We are proud to announce our Keynote Speaker, Dr Susen Smith.
Dr Susen Smith is GERRIC Senior Research Fellow and Honorary Senior Lecturer at the School of Education, UNSW, Australia. She has held a variety of leadership, consultancy, and educator roles from early childhood through to tertiary and adult education. Susen’s research interests include differentiating curriculum and pedagogy for underachieving gifted and multi-exceptional students and their social and emotional learning, and she developed the Model of Dynamic Differentiation (MoDD) to cater for the diverse needs of all students. She has been a visiting scholar at many international universities, guest editor of the Australasian Journal of Gifted Education (AJGE), and is published in the Roeper Review and Gifted Child Quarterly. She has keynoted internationally and most recently edited the Springer International Handbook of Giftedness and Talent in the Asia-Pacific. You can view Dr Susen Smith's UNSW Researcher Profile here.
Talent development and wellbeing of high potential and gifted students: Differentiating in the social-emotional domain
I taught Kahlia in fifth grade. I remember her because of her natural leadership skills: she was very articulate, had a wicked sense of humour, but exhibited compassion and protectiveness towards sensitive peers who were struggling. When he was in Year 8, I taught Greg: he had such advanced pro-social skills that he could communicate with people of all ages – peers, teachers, parents – with confidence and charm, and more often than not, he got his own way due to the eloquence of his persuasion. Conversely, at times he swung between charming and aloof, and could employ a sarcasm that alienated his peers.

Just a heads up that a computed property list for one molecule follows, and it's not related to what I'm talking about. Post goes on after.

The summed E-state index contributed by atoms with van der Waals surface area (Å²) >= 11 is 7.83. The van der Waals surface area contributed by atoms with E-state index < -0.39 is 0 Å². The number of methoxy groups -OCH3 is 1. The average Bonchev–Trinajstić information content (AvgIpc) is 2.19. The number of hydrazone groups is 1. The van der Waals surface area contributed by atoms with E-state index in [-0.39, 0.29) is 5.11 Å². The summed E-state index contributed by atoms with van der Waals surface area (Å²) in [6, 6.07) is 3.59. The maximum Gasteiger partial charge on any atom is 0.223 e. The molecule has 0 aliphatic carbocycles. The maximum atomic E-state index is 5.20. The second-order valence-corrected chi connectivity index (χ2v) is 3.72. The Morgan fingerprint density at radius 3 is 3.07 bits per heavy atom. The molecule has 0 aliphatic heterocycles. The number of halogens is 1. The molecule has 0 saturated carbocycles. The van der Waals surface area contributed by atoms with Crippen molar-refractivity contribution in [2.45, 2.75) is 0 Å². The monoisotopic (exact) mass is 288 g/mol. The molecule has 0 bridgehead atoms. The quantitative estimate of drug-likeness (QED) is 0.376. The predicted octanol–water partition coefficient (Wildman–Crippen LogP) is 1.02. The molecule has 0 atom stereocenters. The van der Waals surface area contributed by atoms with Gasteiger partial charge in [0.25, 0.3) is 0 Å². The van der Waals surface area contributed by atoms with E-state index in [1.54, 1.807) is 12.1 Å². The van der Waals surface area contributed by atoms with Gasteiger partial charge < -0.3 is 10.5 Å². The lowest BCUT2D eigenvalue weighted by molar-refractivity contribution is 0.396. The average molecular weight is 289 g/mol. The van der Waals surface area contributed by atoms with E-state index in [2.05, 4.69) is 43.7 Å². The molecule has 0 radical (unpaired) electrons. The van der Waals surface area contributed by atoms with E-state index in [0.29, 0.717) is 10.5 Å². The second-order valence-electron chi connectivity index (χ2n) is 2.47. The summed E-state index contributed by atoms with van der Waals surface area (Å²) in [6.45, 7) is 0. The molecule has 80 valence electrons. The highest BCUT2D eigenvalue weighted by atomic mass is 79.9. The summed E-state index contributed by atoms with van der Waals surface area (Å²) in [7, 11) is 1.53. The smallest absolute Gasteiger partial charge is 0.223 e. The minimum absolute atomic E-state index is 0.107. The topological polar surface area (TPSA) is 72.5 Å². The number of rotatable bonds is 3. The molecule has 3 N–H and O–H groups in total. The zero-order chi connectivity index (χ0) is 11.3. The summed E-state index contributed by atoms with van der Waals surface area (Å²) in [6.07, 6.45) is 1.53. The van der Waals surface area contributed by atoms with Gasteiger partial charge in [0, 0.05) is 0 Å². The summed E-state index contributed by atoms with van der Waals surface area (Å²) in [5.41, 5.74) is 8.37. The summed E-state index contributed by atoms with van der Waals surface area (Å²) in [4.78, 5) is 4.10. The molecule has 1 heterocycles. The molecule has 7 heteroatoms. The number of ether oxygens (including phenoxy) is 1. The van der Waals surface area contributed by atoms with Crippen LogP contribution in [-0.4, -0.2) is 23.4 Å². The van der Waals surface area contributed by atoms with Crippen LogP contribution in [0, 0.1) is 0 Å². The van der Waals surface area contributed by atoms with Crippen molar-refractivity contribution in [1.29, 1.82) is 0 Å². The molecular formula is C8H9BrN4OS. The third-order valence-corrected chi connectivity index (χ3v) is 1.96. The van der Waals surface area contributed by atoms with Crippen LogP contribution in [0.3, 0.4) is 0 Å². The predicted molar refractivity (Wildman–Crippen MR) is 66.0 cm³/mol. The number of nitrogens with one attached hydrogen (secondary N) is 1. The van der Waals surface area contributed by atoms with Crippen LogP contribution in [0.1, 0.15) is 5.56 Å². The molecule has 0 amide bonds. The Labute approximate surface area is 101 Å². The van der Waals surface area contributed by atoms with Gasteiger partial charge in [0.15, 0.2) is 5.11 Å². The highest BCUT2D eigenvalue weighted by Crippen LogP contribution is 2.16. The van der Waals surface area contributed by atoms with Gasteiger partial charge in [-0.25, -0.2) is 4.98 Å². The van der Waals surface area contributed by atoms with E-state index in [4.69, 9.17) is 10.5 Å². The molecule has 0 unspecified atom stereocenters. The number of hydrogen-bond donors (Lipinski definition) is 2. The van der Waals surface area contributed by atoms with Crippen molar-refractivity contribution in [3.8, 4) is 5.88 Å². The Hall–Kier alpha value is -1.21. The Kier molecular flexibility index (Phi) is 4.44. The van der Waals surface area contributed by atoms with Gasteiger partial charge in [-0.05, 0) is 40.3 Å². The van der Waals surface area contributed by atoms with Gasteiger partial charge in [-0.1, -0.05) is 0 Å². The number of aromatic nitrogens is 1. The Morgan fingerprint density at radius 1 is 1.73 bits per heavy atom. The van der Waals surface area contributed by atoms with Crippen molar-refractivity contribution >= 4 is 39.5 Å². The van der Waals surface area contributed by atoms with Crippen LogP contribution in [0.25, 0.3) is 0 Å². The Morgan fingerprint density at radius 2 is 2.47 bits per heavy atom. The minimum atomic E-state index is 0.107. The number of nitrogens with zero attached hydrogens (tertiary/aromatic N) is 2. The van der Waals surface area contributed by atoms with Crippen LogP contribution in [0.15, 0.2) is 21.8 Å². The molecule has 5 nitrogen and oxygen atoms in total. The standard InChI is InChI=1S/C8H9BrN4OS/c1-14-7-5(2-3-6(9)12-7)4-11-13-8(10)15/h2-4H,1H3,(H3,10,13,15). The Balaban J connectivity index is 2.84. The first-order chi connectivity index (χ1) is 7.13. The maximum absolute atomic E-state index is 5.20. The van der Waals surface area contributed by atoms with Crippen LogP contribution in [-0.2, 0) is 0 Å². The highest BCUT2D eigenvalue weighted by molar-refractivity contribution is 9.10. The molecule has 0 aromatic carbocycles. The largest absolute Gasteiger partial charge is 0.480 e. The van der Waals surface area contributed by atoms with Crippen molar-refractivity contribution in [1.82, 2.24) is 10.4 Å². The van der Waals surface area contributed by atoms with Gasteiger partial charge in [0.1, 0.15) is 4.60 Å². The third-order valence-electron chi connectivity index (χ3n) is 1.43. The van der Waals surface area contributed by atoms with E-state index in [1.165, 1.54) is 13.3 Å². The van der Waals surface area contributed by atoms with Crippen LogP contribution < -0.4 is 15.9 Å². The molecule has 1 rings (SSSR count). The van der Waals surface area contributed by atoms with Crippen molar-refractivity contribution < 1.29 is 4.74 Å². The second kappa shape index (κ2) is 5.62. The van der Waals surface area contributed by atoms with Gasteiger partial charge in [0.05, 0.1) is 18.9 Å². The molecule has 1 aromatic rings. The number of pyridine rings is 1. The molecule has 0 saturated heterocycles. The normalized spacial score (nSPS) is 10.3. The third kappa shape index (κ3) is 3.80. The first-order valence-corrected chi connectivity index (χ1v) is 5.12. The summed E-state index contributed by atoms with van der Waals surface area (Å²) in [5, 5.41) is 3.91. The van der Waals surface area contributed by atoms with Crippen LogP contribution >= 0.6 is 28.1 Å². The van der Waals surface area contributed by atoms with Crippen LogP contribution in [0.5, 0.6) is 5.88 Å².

According to the NSW DoE High Potential and Gifted Education Policy, both students could be considered high potential and gifted students. More specifically, Gagné would say that these students are gifted in the social-emotional domain. While these students may exhibit many social-emotional characteristics, and display behaviours that suggest they are very confident, happy, and empathetic individuals, there are many factors that may inhibit their development. However, the potential development and wellbeing of gifted students in the social-emotional domain can be scaffolded utilising several relevant social-emotional learning strategies. In this presentation, I will provide student stories as a foundation for illustrating their characteristics, competencies, and associated behaviours. Combining the research while following the guidelines of the NSWDoE’s High Potential and Gifted Education Policy, I will reinforce an holistic strength-based approach to nurturing the social and emotional learning and practice needed for supporting the wellbeing of gifted students in the social-emotional domain.